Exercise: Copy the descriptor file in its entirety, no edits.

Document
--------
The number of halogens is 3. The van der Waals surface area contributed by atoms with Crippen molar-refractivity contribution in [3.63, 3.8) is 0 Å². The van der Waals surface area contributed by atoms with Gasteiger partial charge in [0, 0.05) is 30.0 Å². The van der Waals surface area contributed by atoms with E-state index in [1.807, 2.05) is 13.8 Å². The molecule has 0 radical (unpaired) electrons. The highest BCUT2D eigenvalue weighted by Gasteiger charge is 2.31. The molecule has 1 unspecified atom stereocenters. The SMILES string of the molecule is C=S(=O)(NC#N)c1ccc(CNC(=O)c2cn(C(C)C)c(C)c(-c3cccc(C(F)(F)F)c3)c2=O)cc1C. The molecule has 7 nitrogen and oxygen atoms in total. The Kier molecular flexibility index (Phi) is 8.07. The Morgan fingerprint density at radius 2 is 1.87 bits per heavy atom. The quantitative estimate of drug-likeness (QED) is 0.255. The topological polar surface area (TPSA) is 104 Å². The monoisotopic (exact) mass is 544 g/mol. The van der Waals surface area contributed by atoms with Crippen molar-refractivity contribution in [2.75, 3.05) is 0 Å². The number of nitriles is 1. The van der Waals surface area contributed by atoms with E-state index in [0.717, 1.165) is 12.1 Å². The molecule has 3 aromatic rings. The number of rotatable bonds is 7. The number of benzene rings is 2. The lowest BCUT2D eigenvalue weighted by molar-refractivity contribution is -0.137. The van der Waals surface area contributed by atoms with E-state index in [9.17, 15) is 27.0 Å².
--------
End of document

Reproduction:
The number of halogens is 3. The van der Waals surface area contributed by atoms with Crippen molar-refractivity contribution in [3.63, 3.8) is 0 Å². The van der Waals surface area contributed by atoms with Gasteiger partial charge in [0, 0.05) is 30.0 Å². The van der Waals surface area contributed by atoms with E-state index in [1.807, 2.05) is 13.8 Å². The molecule has 0 radical (unpaired) electrons. The highest BCUT2D eigenvalue weighted by Gasteiger charge is 2.31. The molecule has 1 unspecified atom stereocenters. The SMILES string of the molecule is C=S(=O)(NC#N)c1ccc(CNC(=O)c2cn(C(C)C)c(C)c(-c3cccc(C(F)(F)F)c3)c2=O)cc1C. The molecule has 7 nitrogen and oxygen atoms in total. The Kier molecular flexibility index (Phi) is 8.07. The Morgan fingerprint density at radius 2 is 1.87 bits per heavy atom. The quantitative estimate of drug-likeness (QED) is 0.255. The topological polar surface area (TPSA) is 104 Å². The monoisotopic (exact) mass is 544 g/mol. The van der Waals surface area contributed by atoms with Crippen molar-refractivity contribution in [2.75, 3.05) is 0 Å². The number of nitriles is 1. The van der Waals surface area contributed by atoms with E-state index in [0.717, 1.165) is 12.1 Å². The molecule has 3 aromatic rings. The number of rotatable bonds is 7. The number of benzene rings is 2. The lowest BCUT2D eigenvalue weighted by molar-refractivity contribution is -0.137. The van der Waals surface area contributed by atoms with E-state index in [9.17, 15) is 27.0 Å².